Controlling Ubuntu's and Fedora's Upstart (the init replacement) - page 2
Controlling Startup Events
You can also set scripts to run before and after the start of a job:
pre-start exec echo "Starting jobname"
echo "Started jobname"
pre-stop and post-stop work in exactly the same way.
To choose where the output should go, use the console stanza.
sends the output to /dev/console, while none sends it to /dev/null. The default is logged which sends it to the logger; you can also set it to owner, in which case the process becomes the owner of the console and can receive input from the keyboard.
As in the runlevel 3 script above, you can start on particular runlevels, on the startup event, or in response to another job, e.g.
start on started cupsd
would start this service when cupsd starts. If you want to start or stop a service manually, you can use the start and stop commands (usually found in /sbin/):
You can also get the status of a job with status servicename.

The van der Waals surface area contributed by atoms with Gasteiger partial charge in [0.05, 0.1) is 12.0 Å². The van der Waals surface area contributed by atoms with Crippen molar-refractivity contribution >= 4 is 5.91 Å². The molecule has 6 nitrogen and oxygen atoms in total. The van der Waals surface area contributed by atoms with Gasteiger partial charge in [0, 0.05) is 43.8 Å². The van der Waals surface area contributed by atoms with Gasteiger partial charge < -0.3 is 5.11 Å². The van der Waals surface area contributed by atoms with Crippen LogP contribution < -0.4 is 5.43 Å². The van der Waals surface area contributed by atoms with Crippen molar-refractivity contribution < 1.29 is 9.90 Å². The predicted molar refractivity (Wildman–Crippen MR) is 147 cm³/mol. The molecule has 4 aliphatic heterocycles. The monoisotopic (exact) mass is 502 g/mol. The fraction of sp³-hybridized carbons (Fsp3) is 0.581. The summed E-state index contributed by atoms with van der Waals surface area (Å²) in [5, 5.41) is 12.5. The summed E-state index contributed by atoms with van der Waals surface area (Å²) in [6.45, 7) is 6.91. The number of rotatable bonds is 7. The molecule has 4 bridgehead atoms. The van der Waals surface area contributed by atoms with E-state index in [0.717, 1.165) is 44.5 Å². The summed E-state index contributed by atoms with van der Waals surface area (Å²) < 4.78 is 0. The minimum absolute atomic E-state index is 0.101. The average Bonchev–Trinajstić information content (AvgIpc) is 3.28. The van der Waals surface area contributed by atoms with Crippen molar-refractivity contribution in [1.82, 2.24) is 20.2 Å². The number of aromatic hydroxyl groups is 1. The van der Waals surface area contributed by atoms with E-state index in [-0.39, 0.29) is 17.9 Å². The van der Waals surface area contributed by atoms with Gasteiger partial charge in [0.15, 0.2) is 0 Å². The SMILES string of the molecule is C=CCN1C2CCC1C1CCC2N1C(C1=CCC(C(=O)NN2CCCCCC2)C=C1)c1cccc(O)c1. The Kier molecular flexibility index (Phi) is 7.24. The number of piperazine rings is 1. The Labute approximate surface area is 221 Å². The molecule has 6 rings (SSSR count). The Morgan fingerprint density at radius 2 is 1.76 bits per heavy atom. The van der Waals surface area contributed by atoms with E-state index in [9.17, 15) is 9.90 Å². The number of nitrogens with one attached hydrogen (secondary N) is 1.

Finally, you can list all jobs with initctl list, and emit a custom event with initctl emit eventname. So if we have a job which runs after a ping event:
exec echo "ping"
it can be run with initctl emit ping, and the console will show this output:
There are various further improvements planned to upstart, including a scheduler so that events can be generated at specific intervals or at particular times, and the ability to react to an event caused by the change of a file or directory. There's development information available if you're interested in following or helping out with the development. The Upstart wiki may also be helpful for both users and developers.
- 1Linux Top 3: Linux Mint Olivia, Fedora 19's Cat and Ubuntu's Mission Accomplished Moment
- 2Linux Top 3: Linux 3.10 Goes Long, Linux 3.11 Advances as LXDE Merges
- 3Why Linux is Super (Computing)
- 4Linux 3.10 Improves Multi-tasking and SSD Caching
- 5Linux Top 3: Linus Lashes out, Linux 3.14 Gets PIE and Ubuntu One is Done.